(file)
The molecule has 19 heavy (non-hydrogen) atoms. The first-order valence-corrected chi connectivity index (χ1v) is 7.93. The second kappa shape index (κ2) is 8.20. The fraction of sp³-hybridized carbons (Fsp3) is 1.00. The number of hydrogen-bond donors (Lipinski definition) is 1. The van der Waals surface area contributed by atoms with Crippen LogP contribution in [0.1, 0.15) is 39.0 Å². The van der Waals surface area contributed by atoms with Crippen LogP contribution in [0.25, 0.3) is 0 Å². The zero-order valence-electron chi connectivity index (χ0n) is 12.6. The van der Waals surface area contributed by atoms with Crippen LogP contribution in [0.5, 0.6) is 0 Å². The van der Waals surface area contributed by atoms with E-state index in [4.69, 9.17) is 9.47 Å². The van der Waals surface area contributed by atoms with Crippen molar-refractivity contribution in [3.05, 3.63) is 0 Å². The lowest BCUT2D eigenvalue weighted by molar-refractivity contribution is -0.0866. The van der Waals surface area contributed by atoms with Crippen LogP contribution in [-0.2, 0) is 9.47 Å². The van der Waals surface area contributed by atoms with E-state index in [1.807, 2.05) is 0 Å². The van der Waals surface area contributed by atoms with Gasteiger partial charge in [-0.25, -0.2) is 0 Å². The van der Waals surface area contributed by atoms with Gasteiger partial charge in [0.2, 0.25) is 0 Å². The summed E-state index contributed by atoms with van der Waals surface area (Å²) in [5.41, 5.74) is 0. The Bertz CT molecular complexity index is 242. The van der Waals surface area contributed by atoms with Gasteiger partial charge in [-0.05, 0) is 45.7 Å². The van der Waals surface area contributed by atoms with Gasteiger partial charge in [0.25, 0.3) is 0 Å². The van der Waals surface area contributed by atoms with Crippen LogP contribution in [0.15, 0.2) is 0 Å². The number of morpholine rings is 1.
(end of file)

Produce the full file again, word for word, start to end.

The molecule has 19 heavy (non-hydrogen) atoms. The first-order valence-corrected chi connectivity index (χ1v) is 7.93. The second kappa shape index (κ2) is 8.20. The fraction of sp³-hybridized carbons (Fsp3) is 1.00. The number of hydrogen-bond donors (Lipinski definition) is 1. The van der Waals surface area contributed by atoms with Crippen LogP contribution in [0.1, 0.15) is 39.0 Å². The van der Waals surface area contributed by atoms with Crippen LogP contribution in [0.25, 0.3) is 0 Å². The zero-order valence-electron chi connectivity index (χ0n) is 12.6. The van der Waals surface area contributed by atoms with Crippen LogP contribution in [0.5, 0.6) is 0 Å². The van der Waals surface area contributed by atoms with E-state index in [4.69, 9.17) is 9.47 Å². The van der Waals surface area contributed by atoms with Crippen molar-refractivity contribution in [3.05, 3.63) is 0 Å². The lowest BCUT2D eigenvalue weighted by molar-refractivity contribution is -0.0866. The van der Waals surface area contributed by atoms with Crippen LogP contribution in [-0.2, 0) is 9.47 Å². The van der Waals surface area contributed by atoms with E-state index in [1.807, 2.05) is 0 Å². The van der Waals surface area contributed by atoms with Gasteiger partial charge in [-0.25, -0.2) is 0 Å². The van der Waals surface area contributed by atoms with Gasteiger partial charge in [0.2, 0.25) is 0 Å². The summed E-state index contributed by atoms with van der Waals surface area (Å²) in [5.41, 5.74) is 0. The Bertz CT molecular complexity index is 242. The van der Waals surface area contributed by atoms with Gasteiger partial charge in [-0.05, 0) is 45.7 Å². The van der Waals surface area contributed by atoms with Gasteiger partial charge in [0.25, 0.3) is 0 Å². The van der Waals surface area contributed by atoms with Crippen LogP contribution in [0.15, 0.2) is 0 Å². The number of morpholine rings is 1.